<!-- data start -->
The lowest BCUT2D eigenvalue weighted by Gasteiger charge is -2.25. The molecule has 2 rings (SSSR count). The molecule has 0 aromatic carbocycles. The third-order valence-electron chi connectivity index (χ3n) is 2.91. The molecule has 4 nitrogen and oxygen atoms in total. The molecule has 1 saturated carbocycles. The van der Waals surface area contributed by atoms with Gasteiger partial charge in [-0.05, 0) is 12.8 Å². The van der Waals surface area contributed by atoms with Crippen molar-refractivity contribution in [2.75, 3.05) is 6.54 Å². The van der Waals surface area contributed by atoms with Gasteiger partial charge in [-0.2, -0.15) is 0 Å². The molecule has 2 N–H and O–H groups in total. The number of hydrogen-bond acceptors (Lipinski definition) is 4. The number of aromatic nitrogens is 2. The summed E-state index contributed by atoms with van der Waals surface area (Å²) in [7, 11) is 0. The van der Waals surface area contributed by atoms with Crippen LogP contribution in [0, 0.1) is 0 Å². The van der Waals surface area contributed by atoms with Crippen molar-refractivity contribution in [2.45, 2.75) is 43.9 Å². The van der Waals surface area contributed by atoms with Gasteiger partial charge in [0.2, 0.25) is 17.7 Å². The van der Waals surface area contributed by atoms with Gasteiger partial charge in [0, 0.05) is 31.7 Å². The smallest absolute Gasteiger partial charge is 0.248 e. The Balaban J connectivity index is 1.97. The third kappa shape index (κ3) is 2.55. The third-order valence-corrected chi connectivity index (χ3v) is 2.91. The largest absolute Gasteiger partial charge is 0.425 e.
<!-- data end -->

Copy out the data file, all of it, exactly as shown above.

The lowest BCUT2D eigenvalue weighted by Gasteiger charge is -2.25. The molecule has 2 rings (SSSR count). The molecule has 0 aromatic carbocycles. The third-order valence-electron chi connectivity index (χ3n) is 2.91. The molecule has 4 nitrogen and oxygen atoms in total. The molecule has 1 saturated carbocycles. The van der Waals surface area contributed by atoms with Gasteiger partial charge in [-0.05, 0) is 12.8 Å². The van der Waals surface area contributed by atoms with Crippen molar-refractivity contribution in [2.75, 3.05) is 6.54 Å². The van der Waals surface area contributed by atoms with Gasteiger partial charge in [-0.2, -0.15) is 0 Å². The molecule has 2 N–H and O–H groups in total. The number of hydrogen-bond acceptors (Lipinski definition) is 4. The number of aromatic nitrogens is 2. The summed E-state index contributed by atoms with van der Waals surface area (Å²) in [7, 11) is 0. The van der Waals surface area contributed by atoms with Crippen LogP contribution in [0, 0.1) is 0 Å². The van der Waals surface area contributed by atoms with Crippen molar-refractivity contribution in [2.45, 2.75) is 43.9 Å². The van der Waals surface area contributed by atoms with Gasteiger partial charge in [0.2, 0.25) is 17.7 Å². The van der Waals surface area contributed by atoms with Gasteiger partial charge in [0, 0.05) is 31.7 Å². The smallest absolute Gasteiger partial charge is 0.248 e. The Balaban J connectivity index is 1.97. The third kappa shape index (κ3) is 2.55. The third-order valence-corrected chi connectivity index (χ3v) is 2.91. The largest absolute Gasteiger partial charge is 0.425 e.